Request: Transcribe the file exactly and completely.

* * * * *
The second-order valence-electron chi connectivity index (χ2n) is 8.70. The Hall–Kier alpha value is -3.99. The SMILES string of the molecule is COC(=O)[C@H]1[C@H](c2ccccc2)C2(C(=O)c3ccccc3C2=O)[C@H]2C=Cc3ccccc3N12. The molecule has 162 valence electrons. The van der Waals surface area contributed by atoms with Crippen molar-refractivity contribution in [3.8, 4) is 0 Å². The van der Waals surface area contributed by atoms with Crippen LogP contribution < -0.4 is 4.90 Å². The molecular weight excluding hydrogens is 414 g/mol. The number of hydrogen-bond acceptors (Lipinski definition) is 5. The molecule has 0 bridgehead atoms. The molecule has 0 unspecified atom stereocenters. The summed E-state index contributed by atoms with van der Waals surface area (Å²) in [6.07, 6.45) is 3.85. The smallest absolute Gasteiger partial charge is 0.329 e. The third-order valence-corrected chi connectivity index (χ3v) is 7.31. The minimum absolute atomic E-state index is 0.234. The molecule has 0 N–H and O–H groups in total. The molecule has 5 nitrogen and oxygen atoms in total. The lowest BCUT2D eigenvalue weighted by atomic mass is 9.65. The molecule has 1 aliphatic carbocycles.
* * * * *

The second-order valence-electron chi connectivity index (χ2n) is 8.70. The Hall–Kier alpha value is -3.99. The SMILES string of the molecule is COC(=O)[C@H]1[C@H](c2ccccc2)C2(C(=O)c3ccccc3C2=O)[C@H]2C=Cc3ccccc3N12. The molecule has 162 valence electrons. The van der Waals surface area contributed by atoms with Crippen molar-refractivity contribution in [3.8, 4) is 0 Å². The van der Waals surface area contributed by atoms with Crippen LogP contribution < -0.4 is 4.90 Å². The molecular weight excluding hydrogens is 414 g/mol. The number of hydrogen-bond acceptors (Lipinski definition) is 5. The molecule has 0 bridgehead atoms. The molecule has 0 unspecified atom stereocenters. The summed E-state index contributed by atoms with van der Waals surface area (Å²) in [6.07, 6.45) is 3.85. The smallest absolute Gasteiger partial charge is 0.329 e. The third-order valence-corrected chi connectivity index (χ3v) is 7.31. The minimum absolute atomic E-state index is 0.234. The molecule has 0 N–H and O–H groups in total. The molecule has 5 nitrogen and oxygen atoms in total. The lowest BCUT2D eigenvalue weighted by atomic mass is 9.65. The molecule has 1 aliphatic carbocycles.